The court also ruled that the defendants should cover the cost of the trial, considered to be the longest hearing in the history of Paraguay, initiated on 27 July 2015 in Asuncion and in which almost 200 witnesses testified.

The United Nations, the Inter-American Commission on Human Rights, European legislators and non governmental organisations, such as Oxfam orAmnesty International, have called for a case review and the civilians, the only ones tried for the massacre, to be acquitted, given the failure of the Public Prosecutor’s Office to investigate the role of the police and politicians in the death of the 11 peasants.

“There is no evidence against them. They should be acquitted straightaway. What they’re trying to do is to criminalise the fight of landless peasants, but every Paraguayan deserves to have a bit of land,” Martina Paredes, the sister of Fermín and Luis, two of the farmworkers killed in the massacre, told Equal Times.

She spoke during a protest held at the close of the trial by hundreds of people in front of the Public Prosecutor’s Office in Asunción.

According to Paredes, the Public Prosecutor’s Office did not investigate the deaths of the campesinos. It only conducted investigations into how the police officers were killed. There has been no investigation into the massacre itself, who provoked it, and why.”

“Fermín had been shot in the leg and was lying on the ground when he called me. I’m sure he was executed afterwards,” she added.

Paredes recalls that in addition to the 11 people tried, a young peasant girl, who was a minor when the crime took place, is still undergoing a separate judicial proceeding, the start of which was postponed on several occasions.

Land titles dispute

The victims’ relatives are calling on the justice system to determine who owns the lands where the massacre took place and that have been at the centre of a dispute between the Paraguayan state and the private company Campos Morombí.

The lands were donated to the state in 1967 by the company La Industrial Paraguaya (Lipsa) and were used as a military outpost by the navy, which is why they are commonly known by the name Marina Kue.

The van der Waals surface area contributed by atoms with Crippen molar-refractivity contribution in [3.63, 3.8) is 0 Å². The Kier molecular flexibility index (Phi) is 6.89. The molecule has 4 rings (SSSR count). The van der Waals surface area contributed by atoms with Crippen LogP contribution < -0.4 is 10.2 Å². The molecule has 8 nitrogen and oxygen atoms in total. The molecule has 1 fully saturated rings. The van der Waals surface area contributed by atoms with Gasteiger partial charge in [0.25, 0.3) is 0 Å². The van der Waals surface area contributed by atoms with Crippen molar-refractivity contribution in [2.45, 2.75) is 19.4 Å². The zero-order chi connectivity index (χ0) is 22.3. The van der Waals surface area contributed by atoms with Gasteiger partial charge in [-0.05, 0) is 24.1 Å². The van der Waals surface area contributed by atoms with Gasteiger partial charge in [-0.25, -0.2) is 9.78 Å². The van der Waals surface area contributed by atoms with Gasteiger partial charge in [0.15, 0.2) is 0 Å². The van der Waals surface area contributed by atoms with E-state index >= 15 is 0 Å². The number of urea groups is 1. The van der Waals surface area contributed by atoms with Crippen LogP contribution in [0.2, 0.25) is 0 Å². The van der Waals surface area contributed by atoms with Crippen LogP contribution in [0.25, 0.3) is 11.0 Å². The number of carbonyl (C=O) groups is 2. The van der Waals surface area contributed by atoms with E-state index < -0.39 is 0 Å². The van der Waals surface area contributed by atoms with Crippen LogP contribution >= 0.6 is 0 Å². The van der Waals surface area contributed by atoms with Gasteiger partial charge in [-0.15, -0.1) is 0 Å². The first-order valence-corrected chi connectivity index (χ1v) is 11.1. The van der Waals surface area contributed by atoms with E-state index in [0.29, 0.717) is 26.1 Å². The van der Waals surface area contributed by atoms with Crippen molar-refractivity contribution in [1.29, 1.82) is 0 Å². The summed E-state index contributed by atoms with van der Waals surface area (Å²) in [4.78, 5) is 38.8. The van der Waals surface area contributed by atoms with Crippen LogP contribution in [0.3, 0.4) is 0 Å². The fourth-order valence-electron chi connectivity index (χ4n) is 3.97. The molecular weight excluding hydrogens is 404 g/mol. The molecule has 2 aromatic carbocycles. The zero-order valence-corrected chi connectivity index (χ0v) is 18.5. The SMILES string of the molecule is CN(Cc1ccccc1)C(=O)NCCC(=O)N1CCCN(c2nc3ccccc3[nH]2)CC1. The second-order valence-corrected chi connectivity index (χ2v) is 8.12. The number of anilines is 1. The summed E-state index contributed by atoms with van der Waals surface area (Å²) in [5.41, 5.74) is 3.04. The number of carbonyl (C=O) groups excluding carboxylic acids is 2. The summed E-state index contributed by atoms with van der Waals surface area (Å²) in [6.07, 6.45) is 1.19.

Campos Morombí, however, a company that owns a large estate bordering these lands, claimed ownership of them based on usucaption - the acquisition of a right to property by uninterrupted and undisputed possession for a prescribed term.

Campos Morombí belongs to the family of Blas N. Riquelme, a historic leader of the Colorado Party during the dictatorship of Alfredo Stroessner (1954-1989). The lands known as Marina Kue are part of the list of ill-gotten lands, those taken over illegally during the dictatorship, covering eight million hectares across the country, according to a report by the Truth and Justice Commission (CVJ), published in 2008.

The Curuguaty massacre was used as a pretext for the then-opposition and now ruling Colorado Party to launch impeachment proceedings against President Fernando Lugo.

Lugo’s removal from power was deemed “irregular” by international bodies such as UNASUR, and led to Paraguay to being suspended by Mercosur, which considered Lugo’s ousting to be a break with democracy in Paraguay.

Paraguay is the Mercosur country (a group that also includes Venezuela, Argentina, Brazil and Uruguay) with the highest concentration of land in the hands of a few.

It is the country with the biggest cows raised in the region, yet two out of 10 Paraguayans consume fewer calories than required to live a healthy life. That proportion places the country among those ranking the worst in the continent, just behind Haiti and Guatemala.